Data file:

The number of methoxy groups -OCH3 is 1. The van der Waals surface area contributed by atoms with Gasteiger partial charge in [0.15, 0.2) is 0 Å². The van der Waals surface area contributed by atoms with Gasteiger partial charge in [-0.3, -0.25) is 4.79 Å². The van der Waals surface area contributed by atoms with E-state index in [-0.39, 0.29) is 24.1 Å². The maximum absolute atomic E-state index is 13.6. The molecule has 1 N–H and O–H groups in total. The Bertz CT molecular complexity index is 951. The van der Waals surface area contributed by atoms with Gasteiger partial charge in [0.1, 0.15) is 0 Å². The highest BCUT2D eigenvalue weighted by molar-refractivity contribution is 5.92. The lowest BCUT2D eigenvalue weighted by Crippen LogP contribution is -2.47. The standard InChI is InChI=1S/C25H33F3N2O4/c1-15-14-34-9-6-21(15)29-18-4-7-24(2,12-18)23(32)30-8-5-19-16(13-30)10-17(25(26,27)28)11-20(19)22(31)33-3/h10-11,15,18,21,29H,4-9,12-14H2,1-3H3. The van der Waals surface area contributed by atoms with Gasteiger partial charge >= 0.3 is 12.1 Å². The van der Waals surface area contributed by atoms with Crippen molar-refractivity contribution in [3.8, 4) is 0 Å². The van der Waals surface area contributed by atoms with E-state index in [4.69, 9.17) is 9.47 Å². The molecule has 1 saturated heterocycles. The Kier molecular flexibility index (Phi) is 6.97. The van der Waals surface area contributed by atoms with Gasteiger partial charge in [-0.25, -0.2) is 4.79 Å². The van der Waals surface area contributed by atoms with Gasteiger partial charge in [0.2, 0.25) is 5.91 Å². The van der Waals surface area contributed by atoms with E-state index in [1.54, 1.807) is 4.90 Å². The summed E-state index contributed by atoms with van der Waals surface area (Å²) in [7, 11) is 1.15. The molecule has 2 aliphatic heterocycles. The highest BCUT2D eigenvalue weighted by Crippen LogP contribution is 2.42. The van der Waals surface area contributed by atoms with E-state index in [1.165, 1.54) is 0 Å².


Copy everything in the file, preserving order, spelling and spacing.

The number of methoxy groups -OCH3 is 1. The van der Waals surface area contributed by atoms with Gasteiger partial charge in [0.15, 0.2) is 0 Å². The van der Waals surface area contributed by atoms with Gasteiger partial charge in [-0.3, -0.25) is 4.79 Å². The van der Waals surface area contributed by atoms with E-state index in [-0.39, 0.29) is 24.1 Å². The maximum absolute atomic E-state index is 13.6. The molecule has 1 N–H and O–H groups in total. The Bertz CT molecular complexity index is 951. The van der Waals surface area contributed by atoms with Gasteiger partial charge in [0.1, 0.15) is 0 Å². The highest BCUT2D eigenvalue weighted by molar-refractivity contribution is 5.92. The lowest BCUT2D eigenvalue weighted by Crippen LogP contribution is -2.47. The standard InChI is InChI=1S/C25H33F3N2O4/c1-15-14-34-9-6-21(15)29-18-4-7-24(2,12-18)23(32)30-8-5-19-16(13-30)10-17(25(26,27)28)11-20(19)22(31)33-3/h10-11,15,18,21,29H,4-9,12-14H2,1-3H3. The van der Waals surface area contributed by atoms with Gasteiger partial charge >= 0.3 is 12.1 Å². The van der Waals surface area contributed by atoms with Crippen molar-refractivity contribution in [3.8, 4) is 0 Å². The van der Waals surface area contributed by atoms with E-state index in [4.69, 9.17) is 9.47 Å². The molecule has 1 saturated heterocycles. The Kier molecular flexibility index (Phi) is 6.97. The van der Waals surface area contributed by atoms with Gasteiger partial charge in [-0.25, -0.2) is 4.79 Å². The van der Waals surface area contributed by atoms with Gasteiger partial charge in [0.2, 0.25) is 5.91 Å². The van der Waals surface area contributed by atoms with E-state index in [1.54, 1.807) is 4.90 Å². The summed E-state index contributed by atoms with van der Waals surface area (Å²) in [7, 11) is 1.15. The molecule has 2 aliphatic heterocycles. The highest BCUT2D eigenvalue weighted by Crippen LogP contribution is 2.42. The van der Waals surface area contributed by atoms with E-state index in [1.165, 1.54) is 0 Å².